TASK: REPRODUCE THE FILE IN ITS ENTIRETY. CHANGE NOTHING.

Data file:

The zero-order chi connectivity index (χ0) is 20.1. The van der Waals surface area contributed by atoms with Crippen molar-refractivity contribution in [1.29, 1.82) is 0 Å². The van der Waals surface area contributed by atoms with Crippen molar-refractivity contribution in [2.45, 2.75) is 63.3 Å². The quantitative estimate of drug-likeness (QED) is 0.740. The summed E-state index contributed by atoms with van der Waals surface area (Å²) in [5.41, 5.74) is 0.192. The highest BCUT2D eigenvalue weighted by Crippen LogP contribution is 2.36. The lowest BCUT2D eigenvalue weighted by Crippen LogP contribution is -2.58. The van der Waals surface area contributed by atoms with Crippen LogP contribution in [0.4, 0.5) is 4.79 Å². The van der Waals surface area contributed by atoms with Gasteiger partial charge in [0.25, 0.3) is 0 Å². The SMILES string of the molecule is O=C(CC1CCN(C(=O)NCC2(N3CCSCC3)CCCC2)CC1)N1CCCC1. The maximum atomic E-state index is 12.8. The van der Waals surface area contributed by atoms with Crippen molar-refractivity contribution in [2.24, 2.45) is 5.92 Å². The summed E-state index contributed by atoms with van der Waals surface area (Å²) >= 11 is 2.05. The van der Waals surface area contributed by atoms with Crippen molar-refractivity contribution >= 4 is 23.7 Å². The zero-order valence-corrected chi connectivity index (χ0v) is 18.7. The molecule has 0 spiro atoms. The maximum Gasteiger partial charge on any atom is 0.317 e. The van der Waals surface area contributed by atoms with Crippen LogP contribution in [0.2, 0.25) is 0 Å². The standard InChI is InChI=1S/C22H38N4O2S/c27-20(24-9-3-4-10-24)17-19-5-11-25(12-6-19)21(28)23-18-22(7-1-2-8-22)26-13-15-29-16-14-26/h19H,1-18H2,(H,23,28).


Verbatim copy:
The zero-order chi connectivity index (χ0) is 20.1. The van der Waals surface area contributed by atoms with Crippen molar-refractivity contribution in [1.29, 1.82) is 0 Å². The van der Waals surface area contributed by atoms with Crippen molar-refractivity contribution in [2.45, 2.75) is 63.3 Å². The quantitative estimate of drug-likeness (QED) is 0.740. The summed E-state index contributed by atoms with van der Waals surface area (Å²) in [5.41, 5.74) is 0.192. The highest BCUT2D eigenvalue weighted by Crippen LogP contribution is 2.36. The lowest BCUT2D eigenvalue weighted by Crippen LogP contribution is -2.58. The van der Waals surface area contributed by atoms with Crippen LogP contribution in [0.4, 0.5) is 4.79 Å². The van der Waals surface area contributed by atoms with Gasteiger partial charge in [0.25, 0.3) is 0 Å². The SMILES string of the molecule is O=C(CC1CCN(C(=O)NCC2(N3CCSCC3)CCCC2)CC1)N1CCCC1. The maximum atomic E-state index is 12.8. The van der Waals surface area contributed by atoms with Crippen molar-refractivity contribution in [2.24, 2.45) is 5.92 Å². The summed E-state index contributed by atoms with van der Waals surface area (Å²) >= 11 is 2.05. The van der Waals surface area contributed by atoms with Crippen molar-refractivity contribution >= 4 is 23.7 Å². The zero-order valence-corrected chi connectivity index (χ0v) is 18.7. The molecule has 0 spiro atoms. The maximum Gasteiger partial charge on any atom is 0.317 e. The van der Waals surface area contributed by atoms with Crippen LogP contribution in [0.2, 0.25) is 0 Å². The standard InChI is InChI=1S/C22H38N4O2S/c27-20(24-9-3-4-10-24)17-19-5-11-25(12-6-19)21(28)23-18-22(7-1-2-8-22)26-13-15-29-16-14-26/h19H,1-18H2,(H,23,28).